Astronomy: January for Stargazers
Some leftover sparkles appear to be hanging in the sky from the New Year’s fireworks. Venus is now so bright in the southwest after sunset that it gets mistaken for an airplane. Jupiter is high in the south, outshining all the stars in its vicinity. Through a telescope you can watch the phase of Venus slowly shrink over the coming weeks and track Jupiter’s moons as they orbit the giant planet.
The most difficult planet to see in the solar system is Neptune (at least since Pluto got demoted), but for one night this month it will be a bit easier. At magnitude 8.0, you’ll need some optical aid to spot it, but because it lies next to Venus, it will be easy to pick out from the myriad of background stars.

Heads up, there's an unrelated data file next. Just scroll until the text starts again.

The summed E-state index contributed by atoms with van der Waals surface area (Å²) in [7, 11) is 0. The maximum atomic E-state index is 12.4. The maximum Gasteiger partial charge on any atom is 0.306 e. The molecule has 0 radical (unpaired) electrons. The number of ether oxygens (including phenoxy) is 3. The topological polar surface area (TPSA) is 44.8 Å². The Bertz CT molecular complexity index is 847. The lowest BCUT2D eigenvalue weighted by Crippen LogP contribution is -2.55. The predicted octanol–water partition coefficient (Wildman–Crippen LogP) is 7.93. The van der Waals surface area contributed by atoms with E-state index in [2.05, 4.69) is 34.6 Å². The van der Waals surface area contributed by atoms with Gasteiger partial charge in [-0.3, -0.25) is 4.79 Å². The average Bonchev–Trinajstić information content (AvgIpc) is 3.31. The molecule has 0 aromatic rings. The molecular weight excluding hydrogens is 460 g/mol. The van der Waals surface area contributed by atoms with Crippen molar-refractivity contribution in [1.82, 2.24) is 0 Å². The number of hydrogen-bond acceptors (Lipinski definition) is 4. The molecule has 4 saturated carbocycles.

On January 13, Venus will pass approximately one degree to the left of Neptune. Aim a telescope toward the easy target of Venus. Look for the “star” that is just to Venus’s right (although most telescopes give an inverted view, therefore Neptune will be to Venus’s left). Once you’ve spotted it through a telescope, you can see how difficult it would be to pinpoint it in a field of stars without any bright guide to lead the way.
If you don’t have a telescope, give it a try in binoculars. The hardest part with binoculars is holding them still so the dim point of light doesn’t jump around. Try reclining in a lounge chair so that you can set your elbows on the armrests. Neptune should have a bit of a bluish color to it.
For more observing information for January through March 2012, see the SkyGuide at AstronomyToday.com.
Photo credit: Kelly Whitt. Picture of Venus and the Moon was taken in February 2009.
-- Kelly Kizer Whitt loves clean, clear, and dark skies. Kelly studied English and Astronomy at the University of Wisconsin-Madison and worked for Astronomy magazine. She writes the SkyGuide for AstronomyToday.com. You can follow her on Twitter at twitter.com/Astronomommy.